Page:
Virgin Galactic sets dates for first commercial space flights

For $450,000, you can experience a few minutes of weightlessness.

After multiple delays, billionaire Richard Branson’s Virgin Galactic is finally ready to begin commercial space flights — and you can snag a ticket for $450,000.

The background: In June 2021, Virgin Galactic became the first spaceline to secure permission from the FAA for commercial space flights, suggesting that it was pulling ahead of rivals Blue Origin and SpaceX in the space tourism arena.

While both of those companies planned to use rockets to send crewed capsules into space, Virgin Galactic’s idea was to put people in a spaceplane — a vehicle that can fly through Earth’s atmosphere like a plane, but also navigate space like a spacecraft.

Instead of taking off from the ground, this spaceplane, SpaceShipTwo, is lifted to an altitude of 50,000 feet and dropped by a carrier aircraft, White Knight Two. It then fires up its engines, travels to an altitude of about 55 miles, and then lands on Earth like a plane.

At the time of the FAA’s decision, Virgin Galactic said it expected to carry out its first commercial space flights in 2022, but it has had to repeatedly push back the start date for the flights due to delays refurbishing its aircraft.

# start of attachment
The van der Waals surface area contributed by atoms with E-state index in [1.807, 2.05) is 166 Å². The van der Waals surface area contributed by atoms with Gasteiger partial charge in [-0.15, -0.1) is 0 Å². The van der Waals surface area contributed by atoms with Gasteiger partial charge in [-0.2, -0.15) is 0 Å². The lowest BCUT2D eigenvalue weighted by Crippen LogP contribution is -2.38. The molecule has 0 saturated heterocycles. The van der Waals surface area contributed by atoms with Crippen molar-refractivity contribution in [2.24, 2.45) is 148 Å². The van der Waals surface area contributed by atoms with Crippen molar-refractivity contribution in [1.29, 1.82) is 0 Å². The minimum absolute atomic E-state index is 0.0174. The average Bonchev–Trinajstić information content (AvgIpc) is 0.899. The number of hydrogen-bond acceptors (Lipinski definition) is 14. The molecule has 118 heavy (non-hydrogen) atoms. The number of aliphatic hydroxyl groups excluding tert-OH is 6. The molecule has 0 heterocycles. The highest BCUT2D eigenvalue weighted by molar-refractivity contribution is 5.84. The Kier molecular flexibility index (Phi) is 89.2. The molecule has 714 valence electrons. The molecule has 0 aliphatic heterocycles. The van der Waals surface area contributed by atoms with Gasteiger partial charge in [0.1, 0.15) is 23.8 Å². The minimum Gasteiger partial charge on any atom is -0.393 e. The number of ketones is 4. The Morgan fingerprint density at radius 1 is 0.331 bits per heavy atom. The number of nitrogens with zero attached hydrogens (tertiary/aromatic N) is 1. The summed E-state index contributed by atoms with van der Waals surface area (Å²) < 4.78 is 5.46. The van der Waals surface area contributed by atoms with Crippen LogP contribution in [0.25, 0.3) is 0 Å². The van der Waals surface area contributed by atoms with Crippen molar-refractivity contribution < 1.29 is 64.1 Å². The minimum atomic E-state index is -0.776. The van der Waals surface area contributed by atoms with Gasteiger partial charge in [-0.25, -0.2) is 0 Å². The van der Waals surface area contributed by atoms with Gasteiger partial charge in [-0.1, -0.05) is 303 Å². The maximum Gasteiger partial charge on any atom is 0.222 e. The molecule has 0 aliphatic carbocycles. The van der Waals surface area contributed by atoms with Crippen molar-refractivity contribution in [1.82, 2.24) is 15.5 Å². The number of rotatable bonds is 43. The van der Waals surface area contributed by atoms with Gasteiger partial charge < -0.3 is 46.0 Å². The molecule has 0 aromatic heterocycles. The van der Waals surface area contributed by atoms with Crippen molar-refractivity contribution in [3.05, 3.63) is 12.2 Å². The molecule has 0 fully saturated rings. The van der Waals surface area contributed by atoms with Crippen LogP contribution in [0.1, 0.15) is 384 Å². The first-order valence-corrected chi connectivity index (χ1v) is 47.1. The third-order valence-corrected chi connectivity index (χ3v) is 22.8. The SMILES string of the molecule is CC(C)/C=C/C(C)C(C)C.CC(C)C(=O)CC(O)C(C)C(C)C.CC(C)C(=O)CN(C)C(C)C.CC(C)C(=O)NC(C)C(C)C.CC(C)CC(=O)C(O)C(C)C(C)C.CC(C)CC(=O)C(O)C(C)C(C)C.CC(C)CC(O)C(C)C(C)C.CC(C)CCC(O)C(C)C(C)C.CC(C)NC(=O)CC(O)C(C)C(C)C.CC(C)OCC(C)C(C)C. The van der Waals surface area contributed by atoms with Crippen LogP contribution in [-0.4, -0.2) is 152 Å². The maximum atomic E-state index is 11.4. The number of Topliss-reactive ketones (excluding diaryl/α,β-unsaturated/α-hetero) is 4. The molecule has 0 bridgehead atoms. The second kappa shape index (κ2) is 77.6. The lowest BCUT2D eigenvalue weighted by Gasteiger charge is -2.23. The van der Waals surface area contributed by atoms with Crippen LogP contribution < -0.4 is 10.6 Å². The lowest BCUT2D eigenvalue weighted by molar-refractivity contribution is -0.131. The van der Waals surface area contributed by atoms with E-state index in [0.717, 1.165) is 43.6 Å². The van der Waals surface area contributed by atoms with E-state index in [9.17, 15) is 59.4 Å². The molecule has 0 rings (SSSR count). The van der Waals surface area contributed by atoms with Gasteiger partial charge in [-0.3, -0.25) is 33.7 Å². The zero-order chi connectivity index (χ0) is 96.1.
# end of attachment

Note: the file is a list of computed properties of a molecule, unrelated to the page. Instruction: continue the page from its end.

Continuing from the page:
In the interim, both Blue Origin and SpaceX have carried tourists into space.

What’s new? Virgin Galactic is finally ready to get back in the game, with a June 27-30 window for its first commercial space flight, Galactic 01, during which three specialists from the Italian Air Force and the National Research Council of Italy will conduct microgravity research.

“With scientific payloads on board, the spaceflight will showcase the value and power of the unique suborbital science lab that Virgin Galactic offers,” according to Virgin Galactic.

Looking ahead: A second flight, Galactic 02, will follow in early August with private astronauts on board. Monthly commercial space flights are planned after that, and it seems Virgin Galactic will have no trouble finding people to crew them — over the past decade, it has sold 800 tickets.

While those originally went for $200,000 each, the company is now charging $450,000 for a trip aboard its spaceplane. In exchange, passengers receive pre-flight training, a custom spacesuit, and a 2-3 hour flight, including a 4-5 minutes of weightlessness.

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